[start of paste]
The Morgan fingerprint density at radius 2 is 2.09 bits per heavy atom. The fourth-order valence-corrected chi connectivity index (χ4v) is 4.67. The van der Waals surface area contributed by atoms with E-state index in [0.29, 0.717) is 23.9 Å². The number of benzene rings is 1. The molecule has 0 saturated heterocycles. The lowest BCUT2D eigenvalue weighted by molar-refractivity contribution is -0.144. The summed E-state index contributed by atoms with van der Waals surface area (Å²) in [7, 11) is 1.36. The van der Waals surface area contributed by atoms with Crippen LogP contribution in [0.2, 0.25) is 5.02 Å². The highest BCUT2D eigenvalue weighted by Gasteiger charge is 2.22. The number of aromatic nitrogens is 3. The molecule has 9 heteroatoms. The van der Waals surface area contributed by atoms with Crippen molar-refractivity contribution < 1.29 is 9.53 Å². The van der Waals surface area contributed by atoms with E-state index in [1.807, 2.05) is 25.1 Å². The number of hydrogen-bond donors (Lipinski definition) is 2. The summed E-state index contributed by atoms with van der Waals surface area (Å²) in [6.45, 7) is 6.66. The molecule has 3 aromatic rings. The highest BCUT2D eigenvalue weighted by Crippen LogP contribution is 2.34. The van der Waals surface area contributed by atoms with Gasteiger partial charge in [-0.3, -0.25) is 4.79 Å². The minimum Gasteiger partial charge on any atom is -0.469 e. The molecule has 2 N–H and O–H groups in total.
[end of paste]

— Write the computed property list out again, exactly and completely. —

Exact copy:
The Morgan fingerprint density at radius 2 is 2.09 bits per heavy atom. The fourth-order valence-corrected chi connectivity index (χ4v) is 4.67. The van der Waals surface area contributed by atoms with E-state index in [0.29, 0.717) is 23.9 Å². The number of benzene rings is 1. The molecule has 0 saturated heterocycles. The lowest BCUT2D eigenvalue weighted by molar-refractivity contribution is -0.144. The summed E-state index contributed by atoms with van der Waals surface area (Å²) in [7, 11) is 1.36. The van der Waals surface area contributed by atoms with Crippen LogP contribution in [0.2, 0.25) is 5.02 Å². The highest BCUT2D eigenvalue weighted by Gasteiger charge is 2.22. The number of aromatic nitrogens is 3. The molecule has 9 heteroatoms. The van der Waals surface area contributed by atoms with Crippen molar-refractivity contribution < 1.29 is 9.53 Å². The van der Waals surface area contributed by atoms with E-state index in [1.807, 2.05) is 25.1 Å². The number of hydrogen-bond donors (Lipinski definition) is 2. The summed E-state index contributed by atoms with van der Waals surface area (Å²) in [6.45, 7) is 6.66. The molecule has 3 aromatic rings. The highest BCUT2D eigenvalue weighted by Crippen LogP contribution is 2.34. The van der Waals surface area contributed by atoms with Gasteiger partial charge in [-0.3, -0.25) is 4.79 Å². The minimum Gasteiger partial charge on any atom is -0.469 e. The molecule has 2 N–H and O–H groups in total.